Battle takes place outside the city, on a map with hills, forests, and plains. The player's force starts out in one of three selectable positions nearer the bottom of the map, while the enemy force begins closer to the top of the map, near the city gates. The goal of this minigame is either to defeat the enemy force altogether, or to have one unit reach the city gates, after which a swordfighting duel commences against the city's captain of the guard and all remaining defenders. If the garrison initially has less than 100 soldiers, the battle immediately segues to the duel with the captain of the guard.

Combat is turn-based. During a side's turn, each of its units can move, attack, or fire ranged weapons. Most units can move up to two squares a turn, or one through forests. Indians can move two squares through any terrain. Cavalry move three, giving them much higher mobility. Ranged units can move one square and then shoot, or shoot first and end their turn. Units can also turn about, using one movement point. Many factors determine the strength of a unit when attacking or defending, such as damage received from other units, flank attacks, combat in forests, and terrain height.

Units that are damaged in combat will lose morale, lowering their combat strength. When a unit drops below "panicked" morale, it is routed, fleeing from the field of battle. Some units will rout without reaching their lowest morale - this occurs when a unit is being attacked by a much stronger opponent, especially when flanked. If the number of enemy soldiers left to defend the city drops to 100 or lower during combat, it becomes possible for the city to be conquered for a different nationality.

Capturing cities

Successful land combat on the part of the player will yield a one-time ransom. The exact amount is determined by the city's wealth and population parameters. If the city's garrison drops below 100 during or before combat, successful land battles allow the player to change the city's government to that of a different nationality. This not only changes the political situation in the Caribbean, but also makes the new owning nation greatly pleased with the player, as well as any other countries who disliked the original owner, with whom the player's standing drops. The attack also has the effect of lowering the city's wealth rating.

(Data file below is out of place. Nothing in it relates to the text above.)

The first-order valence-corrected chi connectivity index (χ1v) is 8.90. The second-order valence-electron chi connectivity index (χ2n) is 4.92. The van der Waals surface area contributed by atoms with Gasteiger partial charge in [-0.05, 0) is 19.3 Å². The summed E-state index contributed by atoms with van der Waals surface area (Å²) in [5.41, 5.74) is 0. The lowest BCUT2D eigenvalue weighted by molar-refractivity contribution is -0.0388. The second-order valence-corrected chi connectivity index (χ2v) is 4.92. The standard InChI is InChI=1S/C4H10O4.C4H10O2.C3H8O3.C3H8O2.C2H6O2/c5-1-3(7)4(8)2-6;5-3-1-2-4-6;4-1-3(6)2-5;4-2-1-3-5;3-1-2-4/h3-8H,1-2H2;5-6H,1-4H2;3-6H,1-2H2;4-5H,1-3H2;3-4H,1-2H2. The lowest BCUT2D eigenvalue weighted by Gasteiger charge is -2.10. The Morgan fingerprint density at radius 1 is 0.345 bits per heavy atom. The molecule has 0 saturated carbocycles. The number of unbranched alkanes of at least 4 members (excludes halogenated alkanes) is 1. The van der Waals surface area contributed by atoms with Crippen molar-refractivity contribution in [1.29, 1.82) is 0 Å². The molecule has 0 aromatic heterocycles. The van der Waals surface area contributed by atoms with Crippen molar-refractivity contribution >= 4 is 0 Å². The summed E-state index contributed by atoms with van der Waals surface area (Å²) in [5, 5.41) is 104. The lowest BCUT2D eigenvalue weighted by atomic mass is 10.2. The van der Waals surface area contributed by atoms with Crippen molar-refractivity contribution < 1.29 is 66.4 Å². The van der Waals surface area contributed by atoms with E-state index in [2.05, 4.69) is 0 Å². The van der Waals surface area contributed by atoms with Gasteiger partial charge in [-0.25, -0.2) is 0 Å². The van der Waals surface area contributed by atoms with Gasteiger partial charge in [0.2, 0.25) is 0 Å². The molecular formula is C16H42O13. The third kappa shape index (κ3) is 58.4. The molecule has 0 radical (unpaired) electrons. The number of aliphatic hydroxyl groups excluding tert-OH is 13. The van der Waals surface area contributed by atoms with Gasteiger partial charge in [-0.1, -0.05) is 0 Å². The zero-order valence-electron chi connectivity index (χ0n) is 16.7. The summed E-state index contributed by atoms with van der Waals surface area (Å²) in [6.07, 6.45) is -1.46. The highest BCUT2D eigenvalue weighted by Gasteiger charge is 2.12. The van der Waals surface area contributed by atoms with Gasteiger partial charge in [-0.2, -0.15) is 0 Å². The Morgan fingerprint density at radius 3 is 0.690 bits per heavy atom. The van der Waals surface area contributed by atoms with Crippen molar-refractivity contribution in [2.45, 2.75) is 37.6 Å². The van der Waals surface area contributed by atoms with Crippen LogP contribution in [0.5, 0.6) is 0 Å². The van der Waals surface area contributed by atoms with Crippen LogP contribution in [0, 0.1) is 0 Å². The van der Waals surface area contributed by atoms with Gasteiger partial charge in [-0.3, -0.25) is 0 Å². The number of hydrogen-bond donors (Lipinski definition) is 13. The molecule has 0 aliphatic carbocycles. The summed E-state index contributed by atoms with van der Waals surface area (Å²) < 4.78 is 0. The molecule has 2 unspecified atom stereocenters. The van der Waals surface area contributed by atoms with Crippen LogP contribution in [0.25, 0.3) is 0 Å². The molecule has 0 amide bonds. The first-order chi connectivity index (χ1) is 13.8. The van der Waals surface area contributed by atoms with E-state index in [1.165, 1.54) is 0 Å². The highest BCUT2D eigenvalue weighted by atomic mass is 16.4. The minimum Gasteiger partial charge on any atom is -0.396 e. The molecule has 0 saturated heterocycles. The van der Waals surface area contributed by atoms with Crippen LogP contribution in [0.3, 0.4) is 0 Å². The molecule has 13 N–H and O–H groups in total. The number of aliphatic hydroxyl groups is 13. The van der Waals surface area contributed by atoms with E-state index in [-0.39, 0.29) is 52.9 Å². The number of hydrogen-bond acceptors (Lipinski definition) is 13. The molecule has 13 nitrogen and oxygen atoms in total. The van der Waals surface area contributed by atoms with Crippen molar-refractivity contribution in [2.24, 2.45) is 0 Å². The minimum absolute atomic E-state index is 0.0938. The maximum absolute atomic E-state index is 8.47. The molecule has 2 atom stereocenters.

Upon performing tasks favorable to one of the four nations in the game and thus being promoted enough, the player may be given the chance to dance with a governor's daughter at a ball. Dancing is done by following the daughter's signals, and moving appropriately. Successful dancing is rewarded with 'amour' from the governor's daughters, as well as gifts or valuable information. When the daughter's 'amour' is high enough, she will request marriage. If the hero agrees it will show a cutscene of the marriage and the hero will gain bonus fame points.


The player may be refused docking privileges at an enemy town. In these cases, the player is given the option to sneak into town. This is done by avoiding the town's guards who patrol the city and moving towards the tavern, or governor's mansion, which are pointed to by signs throughout the city. The player may run, walk, or climb over fences, and has hay bales to hide behind to avoid detection. The player may also sneak up behind guards and knock them unconscious, which risks discovery if they are discovered or they come to. If caught, they are thrown into jail, where they must remain to serve a sentence of several months, pay a fine, or attempt escape. Certain gift items can increase the chance of a player's escape.

Historical pirates

In the game there are nine computer-controlled historical pirates. Each bears his unique flag and is present on the top ten pirate list with the player as the tenth. Each time one is defeated, their plunder and ship are acquired. Part of the player's overall score is determined by which of these has been vanquished. The nine are Henry Morgan, Blackbeard, Stede Bonnet, Captain Kidd, Jean Lafitte, François l'Ollonais, Roche Brasiliano, Bart Roberts, and Jack Rackham. They each have a buried treasure. If a player digs up a pirate's treasure before defeating the pirate, the pirate will act like a "Pirate Hunter" when the player comes into view. However, the ships that they possess are not historically correct, as Blackbeard had Queen Anne's Revenge, while in the game, it is controlled by Henry Morgan.

ee also

*"Sid Meier's Pirates!"
*"Pirates! Gold (1993)"
*"Port Royale 2"


External links

* [ Official "Pirates!" site]
* [ Firaxis' (developer) site with patches]
* [;title;3 "Pirates!" on Gamespot]